Things to Click On
* Even if you have no interest in TIFF, the Mad Hatter's Wicked Little Town series of TIFF podcasts are a fun - and brief, at no more than 20 minutes apiece - listed (The Dark of the Matinee).
* Keeping with the film festival vibe, you've likely not heard of a single film that Kai covered for the Temecula Valley fest, but his enthusiasm for itty-bitty indies must be applauded. Makes me want to cover a smaller fest myself (The List).
* I really loved Hokahey's article about his trip to see Animal Kingdom with his mother. A must-read (Little Worlds).
* In a similar vein, Jason's take on The American was excellent. Makes me not want to attempt my own write-up (The Cooler).
* Sarahnomics is back in action after a weak summer of posting.
* I just noticed that Aiden is now on (local cable access) TV! Doing movie reviews! That's awesome - check it out! (Cut the Crap Movie Reviews).
Movies watched for the first time (non-theatrically) since last week:
See my post from earlier today on Apocalypse Now.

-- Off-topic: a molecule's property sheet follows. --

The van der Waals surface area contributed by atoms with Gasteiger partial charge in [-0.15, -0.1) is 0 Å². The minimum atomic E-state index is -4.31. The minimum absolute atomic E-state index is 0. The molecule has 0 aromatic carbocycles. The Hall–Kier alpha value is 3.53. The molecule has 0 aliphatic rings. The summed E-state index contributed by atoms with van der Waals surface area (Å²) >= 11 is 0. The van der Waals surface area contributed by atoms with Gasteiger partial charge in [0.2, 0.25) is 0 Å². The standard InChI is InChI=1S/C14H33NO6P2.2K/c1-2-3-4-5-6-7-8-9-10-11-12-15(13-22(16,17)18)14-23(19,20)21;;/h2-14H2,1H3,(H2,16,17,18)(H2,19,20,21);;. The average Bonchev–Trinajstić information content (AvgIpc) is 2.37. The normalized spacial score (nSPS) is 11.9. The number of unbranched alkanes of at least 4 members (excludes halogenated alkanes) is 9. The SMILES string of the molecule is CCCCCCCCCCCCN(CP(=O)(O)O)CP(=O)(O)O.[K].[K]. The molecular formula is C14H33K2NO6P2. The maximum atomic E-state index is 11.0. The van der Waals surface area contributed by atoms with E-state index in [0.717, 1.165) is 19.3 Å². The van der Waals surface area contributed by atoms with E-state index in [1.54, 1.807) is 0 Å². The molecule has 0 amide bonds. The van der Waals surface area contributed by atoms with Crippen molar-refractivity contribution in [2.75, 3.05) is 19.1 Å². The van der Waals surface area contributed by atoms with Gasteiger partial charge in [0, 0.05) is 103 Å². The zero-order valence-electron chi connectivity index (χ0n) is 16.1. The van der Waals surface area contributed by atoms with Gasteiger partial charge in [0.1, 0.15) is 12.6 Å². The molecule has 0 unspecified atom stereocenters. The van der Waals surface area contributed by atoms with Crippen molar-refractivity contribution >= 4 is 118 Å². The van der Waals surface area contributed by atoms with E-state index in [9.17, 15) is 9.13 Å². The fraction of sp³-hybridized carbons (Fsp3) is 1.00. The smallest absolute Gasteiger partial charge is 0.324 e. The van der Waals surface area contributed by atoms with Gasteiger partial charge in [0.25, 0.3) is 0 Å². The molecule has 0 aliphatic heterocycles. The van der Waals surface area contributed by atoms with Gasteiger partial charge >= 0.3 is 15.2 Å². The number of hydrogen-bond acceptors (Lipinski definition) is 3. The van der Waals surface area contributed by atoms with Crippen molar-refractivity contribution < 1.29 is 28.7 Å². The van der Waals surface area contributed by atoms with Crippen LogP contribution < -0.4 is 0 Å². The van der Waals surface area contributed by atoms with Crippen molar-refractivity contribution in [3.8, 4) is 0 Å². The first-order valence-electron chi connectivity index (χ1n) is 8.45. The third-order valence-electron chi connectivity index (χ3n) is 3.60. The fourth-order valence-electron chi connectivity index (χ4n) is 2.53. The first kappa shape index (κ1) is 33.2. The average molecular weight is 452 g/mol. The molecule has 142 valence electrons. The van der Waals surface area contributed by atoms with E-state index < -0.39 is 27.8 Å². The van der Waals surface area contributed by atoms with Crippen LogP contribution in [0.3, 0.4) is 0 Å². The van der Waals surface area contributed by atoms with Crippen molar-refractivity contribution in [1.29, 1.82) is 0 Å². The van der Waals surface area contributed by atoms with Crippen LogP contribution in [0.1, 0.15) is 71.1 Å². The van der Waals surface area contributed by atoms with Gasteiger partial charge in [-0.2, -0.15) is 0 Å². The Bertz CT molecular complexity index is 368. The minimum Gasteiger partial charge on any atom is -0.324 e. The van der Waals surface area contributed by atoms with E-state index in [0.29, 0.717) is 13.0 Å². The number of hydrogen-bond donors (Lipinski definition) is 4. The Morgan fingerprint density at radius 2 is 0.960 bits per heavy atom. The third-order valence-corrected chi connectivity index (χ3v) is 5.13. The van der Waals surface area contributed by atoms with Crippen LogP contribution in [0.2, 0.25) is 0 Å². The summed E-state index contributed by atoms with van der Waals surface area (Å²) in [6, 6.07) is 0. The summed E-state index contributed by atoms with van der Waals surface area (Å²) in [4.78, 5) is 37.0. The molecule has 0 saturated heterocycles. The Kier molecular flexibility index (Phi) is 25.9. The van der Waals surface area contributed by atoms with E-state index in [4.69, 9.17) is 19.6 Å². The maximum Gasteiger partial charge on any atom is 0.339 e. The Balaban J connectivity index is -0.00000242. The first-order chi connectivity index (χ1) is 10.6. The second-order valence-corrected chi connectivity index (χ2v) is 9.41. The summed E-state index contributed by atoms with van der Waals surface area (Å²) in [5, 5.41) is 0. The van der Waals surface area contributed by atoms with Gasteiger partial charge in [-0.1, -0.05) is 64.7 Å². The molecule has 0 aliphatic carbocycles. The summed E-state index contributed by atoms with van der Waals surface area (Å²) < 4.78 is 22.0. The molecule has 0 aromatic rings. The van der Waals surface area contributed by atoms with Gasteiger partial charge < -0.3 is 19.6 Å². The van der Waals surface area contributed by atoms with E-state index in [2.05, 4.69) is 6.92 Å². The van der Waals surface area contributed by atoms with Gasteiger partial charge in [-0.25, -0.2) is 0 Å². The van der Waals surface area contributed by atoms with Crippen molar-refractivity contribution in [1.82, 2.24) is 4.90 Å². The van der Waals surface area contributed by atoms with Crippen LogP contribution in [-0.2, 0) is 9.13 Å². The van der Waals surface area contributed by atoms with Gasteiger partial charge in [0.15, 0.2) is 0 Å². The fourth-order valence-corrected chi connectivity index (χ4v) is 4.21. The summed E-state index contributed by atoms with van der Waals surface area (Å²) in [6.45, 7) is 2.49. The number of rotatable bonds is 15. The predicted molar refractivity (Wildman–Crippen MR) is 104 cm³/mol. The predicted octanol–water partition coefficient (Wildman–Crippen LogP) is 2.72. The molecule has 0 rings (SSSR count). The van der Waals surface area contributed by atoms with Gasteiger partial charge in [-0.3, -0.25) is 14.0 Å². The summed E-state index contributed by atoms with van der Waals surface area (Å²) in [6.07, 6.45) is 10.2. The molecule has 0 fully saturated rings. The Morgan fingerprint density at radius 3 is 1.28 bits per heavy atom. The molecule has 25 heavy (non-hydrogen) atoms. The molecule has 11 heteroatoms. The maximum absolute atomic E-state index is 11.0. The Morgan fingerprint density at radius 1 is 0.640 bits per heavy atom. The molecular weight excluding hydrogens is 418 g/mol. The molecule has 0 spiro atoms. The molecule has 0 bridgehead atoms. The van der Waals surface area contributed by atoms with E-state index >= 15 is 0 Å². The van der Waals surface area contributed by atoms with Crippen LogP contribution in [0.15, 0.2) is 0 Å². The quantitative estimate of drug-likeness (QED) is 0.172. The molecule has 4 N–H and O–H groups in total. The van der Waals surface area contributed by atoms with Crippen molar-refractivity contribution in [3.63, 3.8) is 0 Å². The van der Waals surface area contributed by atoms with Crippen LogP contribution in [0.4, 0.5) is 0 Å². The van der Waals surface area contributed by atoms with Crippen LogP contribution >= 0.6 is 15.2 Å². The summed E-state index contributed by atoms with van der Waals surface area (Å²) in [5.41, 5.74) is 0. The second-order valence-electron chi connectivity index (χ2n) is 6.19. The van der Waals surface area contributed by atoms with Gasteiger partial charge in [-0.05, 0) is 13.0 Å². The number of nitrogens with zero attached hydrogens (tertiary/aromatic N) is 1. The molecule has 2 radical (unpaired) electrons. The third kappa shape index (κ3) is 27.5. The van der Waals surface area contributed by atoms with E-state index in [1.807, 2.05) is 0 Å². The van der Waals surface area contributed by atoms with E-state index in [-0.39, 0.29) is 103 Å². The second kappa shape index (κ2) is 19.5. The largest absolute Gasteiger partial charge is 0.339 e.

Music I'm currently obsessed with:
Finally got myself some new music, in the form of Arcade Fire's The Suburbs and Interpol's self-titled album. I've only made it through each album once, but the early favorite is from AF's album, in the form of the one song that I'd heard previously (funny how that works), "We Used to Wait," featured in the Google Chrome experiment. If you have yet to try it, do so, even if you don't have Chrome (it might still work).
Book I'm currently reading:
* Re-reading a not-so-oldie-but-a-goodie, Chuck Klosterman's novel Downtown Owl. I love all of Chuck's writing, and this first foray of his into fiction (not counting the bits from one of his earlier essay books) is a great read. It jumps between three characters living in the small, small town of Owl, North Dakota, circa 1983. Hard to pinpoint what it's about - more than anything, it's just about life in this small town for these three folks (and the 797 other residents surrounding them). Klosterman is from small town ND, so even though it's a work of fiction, you can't help but wonder how many real events worked their way into the finished product. A must for any past-or-present resident of small town Midwest America, and certainly for fans of pop culture in general, as his forte naturally works its way into the proceedings.